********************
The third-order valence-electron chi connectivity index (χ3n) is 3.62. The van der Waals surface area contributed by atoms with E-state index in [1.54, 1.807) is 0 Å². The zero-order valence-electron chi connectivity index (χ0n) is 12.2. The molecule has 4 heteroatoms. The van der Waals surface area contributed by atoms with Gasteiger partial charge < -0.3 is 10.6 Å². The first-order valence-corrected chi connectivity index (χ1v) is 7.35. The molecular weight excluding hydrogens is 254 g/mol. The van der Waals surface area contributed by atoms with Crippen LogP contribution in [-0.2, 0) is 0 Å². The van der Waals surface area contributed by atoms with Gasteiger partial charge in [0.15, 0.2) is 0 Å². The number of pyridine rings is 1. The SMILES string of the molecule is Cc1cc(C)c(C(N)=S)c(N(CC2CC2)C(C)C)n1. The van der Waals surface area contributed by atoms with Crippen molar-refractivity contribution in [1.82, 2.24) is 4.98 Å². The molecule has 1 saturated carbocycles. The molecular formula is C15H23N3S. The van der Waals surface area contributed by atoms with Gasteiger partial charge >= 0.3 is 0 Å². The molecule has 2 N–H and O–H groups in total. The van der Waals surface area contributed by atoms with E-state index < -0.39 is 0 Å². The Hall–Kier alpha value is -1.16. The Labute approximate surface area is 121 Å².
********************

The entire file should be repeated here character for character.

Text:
The third-order valence-electron chi connectivity index (χ3n) is 3.62. The van der Waals surface area contributed by atoms with E-state index in [1.54, 1.807) is 0 Å². The zero-order valence-electron chi connectivity index (χ0n) is 12.2. The molecule has 4 heteroatoms. The van der Waals surface area contributed by atoms with Gasteiger partial charge < -0.3 is 10.6 Å². The first-order valence-corrected chi connectivity index (χ1v) is 7.35. The molecular weight excluding hydrogens is 254 g/mol. The van der Waals surface area contributed by atoms with Crippen LogP contribution in [-0.2, 0) is 0 Å². The van der Waals surface area contributed by atoms with Gasteiger partial charge in [0.15, 0.2) is 0 Å². The number of pyridine rings is 1. The SMILES string of the molecule is Cc1cc(C)c(C(N)=S)c(N(CC2CC2)C(C)C)n1. The van der Waals surface area contributed by atoms with Crippen molar-refractivity contribution in [1.82, 2.24) is 4.98 Å². The molecule has 1 saturated carbocycles. The molecular formula is C15H23N3S. The van der Waals surface area contributed by atoms with Gasteiger partial charge >= 0.3 is 0 Å². The molecule has 2 N–H and O–H groups in total. The van der Waals surface area contributed by atoms with E-state index < -0.39 is 0 Å². The Hall–Kier alpha value is -1.16. The Labute approximate surface area is 121 Å².